Re: Volunteer attitudes toward professionals
Ian N Ford FRSH (addvent@DIRCON.CO.UK)
Sat, 6 Dec 1997 09:29:49 +0000
On Fri, 5 Dec 1997, Charles R. Stone wrote:
> Norman MacLeod made an interesting reply to the "us v. them" question, but
I do beg to differ with him on one point. He said that in many countries,
there are very few Scout professionals, who rely heavily on dedicated
part-time volunteers to administer program. That sounded accurate. The part
I differ with is when he said, "however, the BSA is not one of these".
> Currently, there are over 4 million young people involved in BSA programs.
There are several hundred thousand adult leaders serving those young people.
To the best of my knowledge, there are only about 5,000 BSA professional
scouters. If my calculator works, that means
there are on average about 1,000 youth and 100 volunteers
for every professional.
> Norman, are you sure BSA doesn't qualify? :)
Again, just for information and without saying what is the " right " number,
The Scout Association UK has over 600,000 members and about two hundred
paid staff ... including office workers, groundsmen, cooks and cleaners.
If you look at the equivalent of " Scout Executives " there are NO
professionals at district or county level unless the district or county
raises the money to employ someone. There may be a paid administator,
camp site warden or an outreach worker developing Scouting in particular
communities, but they are not " policy makers " and there is no career
structure. They are not employed by Headquarters, and do not report to
anybody other than the County or District Executive Committee.
Headquarters has less than sixty people involved in any sort of " policy
formation " - mainly involved in programme development, relationships
with national organisations and government, and international liaison.
That includes the two lawyers in the Legal Department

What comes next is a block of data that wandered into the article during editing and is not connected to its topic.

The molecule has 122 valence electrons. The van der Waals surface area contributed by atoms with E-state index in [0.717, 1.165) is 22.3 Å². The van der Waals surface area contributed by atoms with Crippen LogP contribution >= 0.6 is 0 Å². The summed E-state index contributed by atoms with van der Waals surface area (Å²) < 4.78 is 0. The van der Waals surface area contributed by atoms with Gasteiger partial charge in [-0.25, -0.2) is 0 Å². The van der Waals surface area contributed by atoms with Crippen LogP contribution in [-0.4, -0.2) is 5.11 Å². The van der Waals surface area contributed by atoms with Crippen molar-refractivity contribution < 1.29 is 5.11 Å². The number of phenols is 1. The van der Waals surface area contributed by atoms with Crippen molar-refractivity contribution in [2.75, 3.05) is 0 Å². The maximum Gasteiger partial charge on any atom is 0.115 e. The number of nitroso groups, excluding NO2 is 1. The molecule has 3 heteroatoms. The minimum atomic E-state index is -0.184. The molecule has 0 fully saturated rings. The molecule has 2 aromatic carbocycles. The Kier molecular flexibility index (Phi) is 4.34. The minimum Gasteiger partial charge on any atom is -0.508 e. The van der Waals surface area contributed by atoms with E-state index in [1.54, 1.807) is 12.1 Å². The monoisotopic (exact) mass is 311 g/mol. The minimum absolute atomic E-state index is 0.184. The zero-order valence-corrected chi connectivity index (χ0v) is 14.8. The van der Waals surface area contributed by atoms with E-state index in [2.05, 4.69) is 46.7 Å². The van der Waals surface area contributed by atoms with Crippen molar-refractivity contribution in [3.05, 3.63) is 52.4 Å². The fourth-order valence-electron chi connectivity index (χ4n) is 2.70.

Depending on how you define " field " staff, a figure of one to every
50,000 members might be about right.
I'm not sure if the BSA figure included just " executives " or their staff.
What we don't have in UK are paid staff at district and county levels
processing advancement reports, tour permits, membership applications etc.
As a Group Scout Leader my " advancement reporting " consisted of a form
to be completed once a year that said that my group had awarded a
certain number of each award, and a breakdown of membership by age and
As District secretary I collated these figures, added some information on
leader training and district leaders and passed it to county, where
another volunteer would collate ther district replies and pass then to HQ,
where presumably a clerk was paid to enter them onto the database.
In twenty five years as a British Leader I have had one visit from a
professional to my unit. This was exceptional ... most youth will never
see a professional apart from staff at a jamboree or large event. We were
doing a field trial of an experimental training program for Air Scouts,
and I invited the Field Commissioner ( in BSA terms that would be the
senior regional executive ) to visit. He had to obtain agreement from
the County and District Commissioners to visit one of " their " units,
because the " chain of command " is :
Section Leader -> Group Scout Leader -> District Commissioner -> County
Commissioner -> Committee of the Council.
There are no " membership drives " organised by professionals, and no
" Friends of Scouting " solications either. Professionals' salaries are
costed into the annual membership subscription, and depending on the
budgets set by the leaders in each district and county this may be between
$20 and $30 per member. This includes a substantial liability insurance
and a limited accident insurance.
That does not mean that " Headquarters " is not available ... to the
contrary, any leader, and youth member for that matter, can call or write
to Headquarters. However, the National Commissioners for each program
area are volunteers ; they have a paid support staff. Nearly twenty years
ago the rule was that Cub Scouts had to wear short trousers, and most of
the members disliked this. So we had our regular Sixers' Council ( a
meeting of the Sixers (denners) and Leaders ) and one of the boys wrote a
letter to the National Commissioner for Cub Scouts. A few weeks later we
had an acknowlegement. Two years later there was a change in " Policy,
Organisation and Rules " in response to pressure from units. That Sixer
was by now a Scout, but when the rules were changed I told the Cubs that
" our Sixers Council helped to change that "... a practical lesson in the
Perhaps we in the UK have too few paid support staff ... I know that all
the HQ departments are at full stretch and then some. I am not saying that
this is the right solution. There is cuirrently a consultation on how HQ
should be supporting counties, districts and groups, and one option will
involve an investment in more salaries staff " in the field ". But I
hope that it will help to flesh out the bare statistics.
Special Needs adviser, Greenwich District Scout Council, London UK
Terry Howerton Sakima Group, Inc. SCOUTER Magazine Kansas City